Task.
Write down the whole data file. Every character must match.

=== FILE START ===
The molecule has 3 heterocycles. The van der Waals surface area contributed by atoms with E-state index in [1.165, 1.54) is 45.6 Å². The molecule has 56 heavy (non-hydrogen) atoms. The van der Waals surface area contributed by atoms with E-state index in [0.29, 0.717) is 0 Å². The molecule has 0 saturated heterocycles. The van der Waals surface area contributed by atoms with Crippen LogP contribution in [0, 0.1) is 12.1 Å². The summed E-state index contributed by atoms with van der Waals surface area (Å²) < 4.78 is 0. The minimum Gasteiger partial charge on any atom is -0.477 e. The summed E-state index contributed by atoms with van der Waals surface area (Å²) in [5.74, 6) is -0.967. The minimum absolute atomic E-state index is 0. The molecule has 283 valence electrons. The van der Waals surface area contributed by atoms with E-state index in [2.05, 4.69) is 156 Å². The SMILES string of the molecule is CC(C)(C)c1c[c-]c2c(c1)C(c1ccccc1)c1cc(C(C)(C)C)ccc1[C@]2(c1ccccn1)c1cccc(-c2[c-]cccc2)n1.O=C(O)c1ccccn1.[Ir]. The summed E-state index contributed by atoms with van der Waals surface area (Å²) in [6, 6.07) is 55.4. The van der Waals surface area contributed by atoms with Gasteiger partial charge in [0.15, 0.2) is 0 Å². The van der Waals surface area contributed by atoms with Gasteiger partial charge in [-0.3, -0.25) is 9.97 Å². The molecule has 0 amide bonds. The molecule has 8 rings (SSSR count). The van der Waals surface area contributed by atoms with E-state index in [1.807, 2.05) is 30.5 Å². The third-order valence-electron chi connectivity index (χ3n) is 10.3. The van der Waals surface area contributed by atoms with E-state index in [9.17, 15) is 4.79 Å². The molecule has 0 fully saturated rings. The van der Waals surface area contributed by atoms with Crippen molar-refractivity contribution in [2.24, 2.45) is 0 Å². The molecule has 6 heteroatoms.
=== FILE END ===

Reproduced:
The molecule has 3 heterocycles. The van der Waals surface area contributed by atoms with E-state index in [1.165, 1.54) is 45.6 Å². The molecule has 56 heavy (non-hydrogen) atoms. The van der Waals surface area contributed by atoms with E-state index in [0.29, 0.717) is 0 Å². The molecule has 0 saturated heterocycles. The van der Waals surface area contributed by atoms with Crippen LogP contribution in [0, 0.1) is 12.1 Å². The summed E-state index contributed by atoms with van der Waals surface area (Å²) < 4.78 is 0. The minimum Gasteiger partial charge on any atom is -0.477 e. The summed E-state index contributed by atoms with van der Waals surface area (Å²) in [5.74, 6) is -0.967. The minimum absolute atomic E-state index is 0. The molecule has 283 valence electrons. The van der Waals surface area contributed by atoms with E-state index in [2.05, 4.69) is 156 Å². The SMILES string of the molecule is CC(C)(C)c1c[c-]c2c(c1)C(c1ccccc1)c1cc(C(C)(C)C)ccc1[C@]2(c1ccccn1)c1cccc(-c2[c-]cccc2)n1.O=C(O)c1ccccn1.[Ir]. The summed E-state index contributed by atoms with van der Waals surface area (Å²) in [6, 6.07) is 55.4. The van der Waals surface area contributed by atoms with Gasteiger partial charge in [0.15, 0.2) is 0 Å². The van der Waals surface area contributed by atoms with Gasteiger partial charge in [-0.3, -0.25) is 9.97 Å². The molecule has 0 amide bonds. The molecule has 8 rings (SSSR count). The van der Waals surface area contributed by atoms with E-state index in [1.807, 2.05) is 30.5 Å². The third-order valence-electron chi connectivity index (χ3n) is 10.3. The van der Waals surface area contributed by atoms with E-state index in [9.17, 15) is 4.79 Å². The molecule has 0 fully saturated rings. The van der Waals surface area contributed by atoms with Crippen molar-refractivity contribution in [2.24, 2.45) is 0 Å². The molecule has 6 heteroatoms.